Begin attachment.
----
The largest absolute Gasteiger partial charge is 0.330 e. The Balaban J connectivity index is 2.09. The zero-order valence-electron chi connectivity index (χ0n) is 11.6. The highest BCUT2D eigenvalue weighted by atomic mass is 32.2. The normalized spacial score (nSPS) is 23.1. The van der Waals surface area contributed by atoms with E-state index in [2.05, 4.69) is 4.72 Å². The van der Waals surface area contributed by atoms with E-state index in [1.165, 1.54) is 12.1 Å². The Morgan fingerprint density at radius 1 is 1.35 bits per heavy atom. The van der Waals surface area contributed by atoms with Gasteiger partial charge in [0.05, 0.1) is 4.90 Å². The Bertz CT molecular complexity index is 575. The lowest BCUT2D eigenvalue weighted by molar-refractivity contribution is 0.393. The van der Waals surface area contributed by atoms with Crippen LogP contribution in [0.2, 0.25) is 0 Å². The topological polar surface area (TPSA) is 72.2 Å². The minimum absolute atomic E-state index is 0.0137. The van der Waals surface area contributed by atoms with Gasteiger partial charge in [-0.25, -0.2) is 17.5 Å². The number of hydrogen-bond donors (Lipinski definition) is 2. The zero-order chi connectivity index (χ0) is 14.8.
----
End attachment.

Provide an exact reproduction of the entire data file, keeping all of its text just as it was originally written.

The largest absolute Gasteiger partial charge is 0.330 e. The Balaban J connectivity index is 2.09. The zero-order valence-electron chi connectivity index (χ0n) is 11.6. The highest BCUT2D eigenvalue weighted by atomic mass is 32.2. The normalized spacial score (nSPS) is 23.1. The van der Waals surface area contributed by atoms with E-state index in [2.05, 4.69) is 4.72 Å². The van der Waals surface area contributed by atoms with E-state index in [1.165, 1.54) is 12.1 Å². The Morgan fingerprint density at radius 1 is 1.35 bits per heavy atom. The van der Waals surface area contributed by atoms with Gasteiger partial charge in [0.05, 0.1) is 4.90 Å². The Bertz CT molecular complexity index is 575. The lowest BCUT2D eigenvalue weighted by molar-refractivity contribution is 0.393. The van der Waals surface area contributed by atoms with Crippen LogP contribution in [0.2, 0.25) is 0 Å². The topological polar surface area (TPSA) is 72.2 Å². The minimum absolute atomic E-state index is 0.0137. The van der Waals surface area contributed by atoms with Gasteiger partial charge in [-0.25, -0.2) is 17.5 Å². The number of hydrogen-bond donors (Lipinski definition) is 2. The zero-order chi connectivity index (χ0) is 14.8.